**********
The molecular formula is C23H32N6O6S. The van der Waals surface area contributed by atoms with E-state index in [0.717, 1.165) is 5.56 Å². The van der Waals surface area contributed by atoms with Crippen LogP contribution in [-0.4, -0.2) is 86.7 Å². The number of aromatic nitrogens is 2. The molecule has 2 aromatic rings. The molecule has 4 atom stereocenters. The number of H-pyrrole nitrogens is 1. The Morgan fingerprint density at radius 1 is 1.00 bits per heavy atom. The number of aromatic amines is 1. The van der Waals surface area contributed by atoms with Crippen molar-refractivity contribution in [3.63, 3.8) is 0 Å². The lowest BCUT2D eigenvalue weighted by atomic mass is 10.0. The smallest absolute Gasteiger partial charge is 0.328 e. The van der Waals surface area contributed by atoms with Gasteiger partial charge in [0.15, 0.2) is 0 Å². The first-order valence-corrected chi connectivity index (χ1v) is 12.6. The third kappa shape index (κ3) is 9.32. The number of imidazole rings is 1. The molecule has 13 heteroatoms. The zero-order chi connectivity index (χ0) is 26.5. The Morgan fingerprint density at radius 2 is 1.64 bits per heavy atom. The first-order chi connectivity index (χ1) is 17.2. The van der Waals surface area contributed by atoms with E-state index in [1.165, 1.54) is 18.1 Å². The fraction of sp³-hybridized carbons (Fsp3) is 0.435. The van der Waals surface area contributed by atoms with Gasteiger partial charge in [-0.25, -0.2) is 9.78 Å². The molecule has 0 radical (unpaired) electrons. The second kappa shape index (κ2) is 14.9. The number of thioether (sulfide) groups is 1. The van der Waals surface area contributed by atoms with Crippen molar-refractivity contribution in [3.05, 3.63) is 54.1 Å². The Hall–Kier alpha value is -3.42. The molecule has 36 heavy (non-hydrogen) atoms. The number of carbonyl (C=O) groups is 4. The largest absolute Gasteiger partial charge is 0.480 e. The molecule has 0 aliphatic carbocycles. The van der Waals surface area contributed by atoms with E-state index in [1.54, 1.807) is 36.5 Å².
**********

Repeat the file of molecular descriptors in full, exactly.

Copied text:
The molecular formula is C23H32N6O6S. The van der Waals surface area contributed by atoms with E-state index in [0.717, 1.165) is 5.56 Å². The van der Waals surface area contributed by atoms with Crippen LogP contribution in [-0.4, -0.2) is 86.7 Å². The number of aromatic nitrogens is 2. The molecule has 2 aromatic rings. The molecule has 4 atom stereocenters. The number of H-pyrrole nitrogens is 1. The Morgan fingerprint density at radius 1 is 1.00 bits per heavy atom. The number of aromatic amines is 1. The van der Waals surface area contributed by atoms with Crippen molar-refractivity contribution in [3.63, 3.8) is 0 Å². The lowest BCUT2D eigenvalue weighted by atomic mass is 10.0. The smallest absolute Gasteiger partial charge is 0.328 e. The van der Waals surface area contributed by atoms with Gasteiger partial charge in [0.15, 0.2) is 0 Å². The first-order valence-corrected chi connectivity index (χ1v) is 12.6. The third kappa shape index (κ3) is 9.32. The number of imidazole rings is 1. The molecule has 13 heteroatoms. The zero-order chi connectivity index (χ0) is 26.5. The Morgan fingerprint density at radius 2 is 1.64 bits per heavy atom. The first-order chi connectivity index (χ1) is 17.2. The van der Waals surface area contributed by atoms with E-state index in [1.165, 1.54) is 18.1 Å². The fraction of sp³-hybridized carbons (Fsp3) is 0.435. The van der Waals surface area contributed by atoms with Gasteiger partial charge in [-0.25, -0.2) is 9.78 Å². The molecule has 0 radical (unpaired) electrons. The second kappa shape index (κ2) is 14.9. The number of thioether (sulfide) groups is 1. The van der Waals surface area contributed by atoms with Crippen molar-refractivity contribution in [3.05, 3.63) is 54.1 Å². The Hall–Kier alpha value is -3.42. The molecule has 36 heavy (non-hydrogen) atoms. The number of carbonyl (C=O) groups is 4. The largest absolute Gasteiger partial charge is 0.480 e. The molecule has 0 aliphatic carbocycles. The van der Waals surface area contributed by atoms with E-state index in [1.54, 1.807) is 36.5 Å².